Legacy Code: Extract-FirstUT-Cover-Refactor-TDD


Recently, I had the opportunity to work on legacy code with several teams from various organizations. I would like to share my experience.

We usually start by choosing a piece of code that is “painful”: changing frequently and “scary” to touch because of its complexity. We explain that our purpose is to make the code simpler, readable, and easy to change. Establishing the motivation for what we do is important!

In essence, the steps we take are:

  1.       Use extract method/rename to make the code more readable (specifically applicable for very long methods).
  2.       Write and execute the first unit test (that’s usually the toughest part) as described by Michael Feathers.
  3.       Add more unit tests until the area you want to refactor is satisfactorily covered.
  4.       Refactor to make the code more maintainable (working in very small steps, as described by Joshua Kerievsky).
  5.       Make the required change using TDD.

The purpose of (1) is to see the forest, not the trees. Long methods tend to be unreadable. Using the “extract method” helps you see clearly what’s going on. Once you gain vision, you can start to rename. Arlo Belshee talks about this.

As an example, look at these two statements:

At the first, if statement, we have extracted the condition to a method. Remember that what you do most of the time with code is read it. You need to make it readable.

Item (2), as mentioned above, is the difficult part. You need both to master the technique and have the resolution to do it. I usually do it with the entire team and so, together, we have the required courage.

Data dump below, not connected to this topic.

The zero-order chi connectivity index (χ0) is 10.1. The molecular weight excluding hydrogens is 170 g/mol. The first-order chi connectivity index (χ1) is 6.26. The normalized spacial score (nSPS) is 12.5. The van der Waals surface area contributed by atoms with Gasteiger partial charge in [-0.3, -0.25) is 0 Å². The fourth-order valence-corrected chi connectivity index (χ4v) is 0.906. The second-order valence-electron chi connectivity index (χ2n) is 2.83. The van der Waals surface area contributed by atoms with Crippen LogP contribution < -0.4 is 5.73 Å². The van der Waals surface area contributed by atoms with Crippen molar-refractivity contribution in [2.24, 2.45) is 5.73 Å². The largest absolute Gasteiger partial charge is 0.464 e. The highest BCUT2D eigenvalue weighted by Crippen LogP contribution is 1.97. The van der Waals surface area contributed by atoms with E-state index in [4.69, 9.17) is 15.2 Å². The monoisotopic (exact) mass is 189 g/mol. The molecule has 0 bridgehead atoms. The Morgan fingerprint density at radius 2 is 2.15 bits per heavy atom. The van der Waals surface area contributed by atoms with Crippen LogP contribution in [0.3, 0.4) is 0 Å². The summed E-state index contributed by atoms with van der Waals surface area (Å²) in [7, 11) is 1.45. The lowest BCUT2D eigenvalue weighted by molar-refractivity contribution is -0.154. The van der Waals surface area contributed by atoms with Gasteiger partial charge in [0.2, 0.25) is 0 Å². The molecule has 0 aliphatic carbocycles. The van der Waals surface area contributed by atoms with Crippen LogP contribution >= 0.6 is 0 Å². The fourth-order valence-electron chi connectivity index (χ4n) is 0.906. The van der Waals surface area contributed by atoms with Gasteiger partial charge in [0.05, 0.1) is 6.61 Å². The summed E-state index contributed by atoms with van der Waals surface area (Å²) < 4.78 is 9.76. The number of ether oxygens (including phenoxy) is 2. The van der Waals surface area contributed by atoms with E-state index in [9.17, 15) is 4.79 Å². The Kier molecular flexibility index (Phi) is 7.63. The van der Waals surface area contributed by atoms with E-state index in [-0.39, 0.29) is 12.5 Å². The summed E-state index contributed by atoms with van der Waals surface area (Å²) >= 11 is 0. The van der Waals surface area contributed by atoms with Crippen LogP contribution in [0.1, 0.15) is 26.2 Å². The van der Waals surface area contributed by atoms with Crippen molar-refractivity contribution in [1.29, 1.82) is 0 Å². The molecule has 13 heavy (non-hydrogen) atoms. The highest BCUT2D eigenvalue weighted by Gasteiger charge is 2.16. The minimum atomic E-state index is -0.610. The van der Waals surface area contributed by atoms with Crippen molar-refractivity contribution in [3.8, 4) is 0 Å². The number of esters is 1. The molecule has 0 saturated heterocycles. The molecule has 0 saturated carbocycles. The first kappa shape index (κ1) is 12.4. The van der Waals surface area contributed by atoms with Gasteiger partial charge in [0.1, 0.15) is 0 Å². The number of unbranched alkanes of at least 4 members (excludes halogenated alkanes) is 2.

For instance, take a look at this behemoth method.

Pure fun, eh? This is something I call an amusement park method. We usually start by trying to call it null. Sometimes it actually works and we have a first-unit test. Then we start to slowly fill in the parameters. Maybe instead of a null send an empty dictionary. Maybe instead of an empty dictionary send a dictionary with two entries. And if there’s no choice sometimes we run the actual application and serialize the parameters, to be deserialized in the unit test later.

Sometimes we change a method from private to public, sometimes we add a method to better control a member, and there are more vicious things we do. Sometimes it can take a whole morning to do this. However, once you understand this, it becomes very simple.

Then you start looking at coverage.

Once you have the first test, things start to move faster (3). You start adding more and more tests. You start looking at coverage reports to see which lines of code are covered and which aren’t. If something is not covered, you can add another unit test to cover it.

Now (4) we can start to make bigger changes. Once you have the unit tests in place you feel free. You make a small change, you run the test. Another small step and the tests run again. Some IDEs have plug-ins that run the tests every time something is changed.

This is the time to get better familiar with the automatic refactoring tools of your IDE. Make sure you are familiar with introducing parameters, fields, and variables. Extract class is a very nice one and so is the ability to convert a method to static and move a method. The trick here is to make as fewer manual changes as possible and move the code around fluently.

Many times by this point, there is a small disappointment. The code you feared in the morning now looks quite simple. The real challenge is making the code simple and solving the puzzle.

Now we reached the point when we can quite easily add some code to fulfill a new requirement (5). We can add a new test, see it fail, make the required change, see it pass, and maybe do a little refactoring. Nothing like the joy of seeing unit tests turn from red to green.

(the above are unit tests from a very nice exercise called Gilded Rose)

And that’s it.



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